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Biden's Campaign Faces Bipartisan Criticism for Joining TikTok Amid National Security Concerns

President Biden's reelection campaign has sparked controversy among politicians from both parties by establishing a presence on TikTok. The campaign made its debut on the popular video-sharing platform with a video of Biden answering questions related to the Super Bowl, featuring the Kansas City Chiefs and the San Francisco 49ers.

Criticism has been particularly vocal from Republican senators, who have raised concerns about TikTok's data privacy and the national security implications of its ties to ByteDance, its parent company based in Beijing.

Senator Tom Cotton (R-Arkansas) criticized the move on X (previously known as Twitter), labeling TikTok as a surveillance tool for the Chinese Communist Party, accusing it of disseminating propaganda to American youth and harvesting data. He condemned Biden's use of TikTok as an attempt to offset negative polling attributed to his perceived mental decline.

Senator Joni Ernst (R-Iowa) also condemned the decision, referencing legislation signed by Biden in December 2022 that prohibited TikTok on federal government devices, citing national security risks. She remarked on the inconsistency of the campaign's use of TikTok despite these concerns.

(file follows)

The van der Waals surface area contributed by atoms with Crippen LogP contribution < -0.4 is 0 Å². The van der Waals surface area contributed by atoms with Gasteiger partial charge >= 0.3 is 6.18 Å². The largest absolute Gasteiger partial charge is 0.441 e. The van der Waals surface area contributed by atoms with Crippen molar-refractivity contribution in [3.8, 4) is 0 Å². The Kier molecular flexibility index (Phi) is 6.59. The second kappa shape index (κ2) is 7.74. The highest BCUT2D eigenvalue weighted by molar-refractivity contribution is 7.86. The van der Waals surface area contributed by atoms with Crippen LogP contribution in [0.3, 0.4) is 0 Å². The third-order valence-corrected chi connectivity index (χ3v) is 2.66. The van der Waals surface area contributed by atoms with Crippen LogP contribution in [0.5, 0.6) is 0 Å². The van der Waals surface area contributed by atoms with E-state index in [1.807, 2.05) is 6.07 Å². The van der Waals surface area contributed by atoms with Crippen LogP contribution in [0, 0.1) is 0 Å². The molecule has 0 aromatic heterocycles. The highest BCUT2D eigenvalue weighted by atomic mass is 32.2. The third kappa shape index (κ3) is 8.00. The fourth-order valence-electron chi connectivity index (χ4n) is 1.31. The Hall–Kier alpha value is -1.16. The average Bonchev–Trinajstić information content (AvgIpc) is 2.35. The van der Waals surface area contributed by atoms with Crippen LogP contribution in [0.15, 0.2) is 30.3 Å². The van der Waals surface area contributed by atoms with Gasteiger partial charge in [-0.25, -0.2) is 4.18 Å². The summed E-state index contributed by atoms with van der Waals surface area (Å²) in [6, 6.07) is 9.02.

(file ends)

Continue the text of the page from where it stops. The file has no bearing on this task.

The decision has raised alarms even within Biden's own party, with Senator Mark Warner (D-Virginia) expressing apprehension about the potential national security risks. Warner, the chair of the Senate Intelligence Committee, highlighted fears about the Chinese Communist Party's potential access to data and influence over content algorithms, voicing concern over the mixed messages this decision sends.

Warner, alongside Senator John Thune (R-South Dakota), has pushed for bipartisan legislation that would enable the Department of Commerce to inspect and possibly prohibit technologies linked to foreign governments, including TikTok. This legislative effort has the backing of the White House, as noted by press secretary Karine Jean-Pierre.

John Kirby, the White House national security communications adviser, reiterated that TikTok remains banned on government devices, underscoring that the administration's stance on the app's national security risks remains unchanged.


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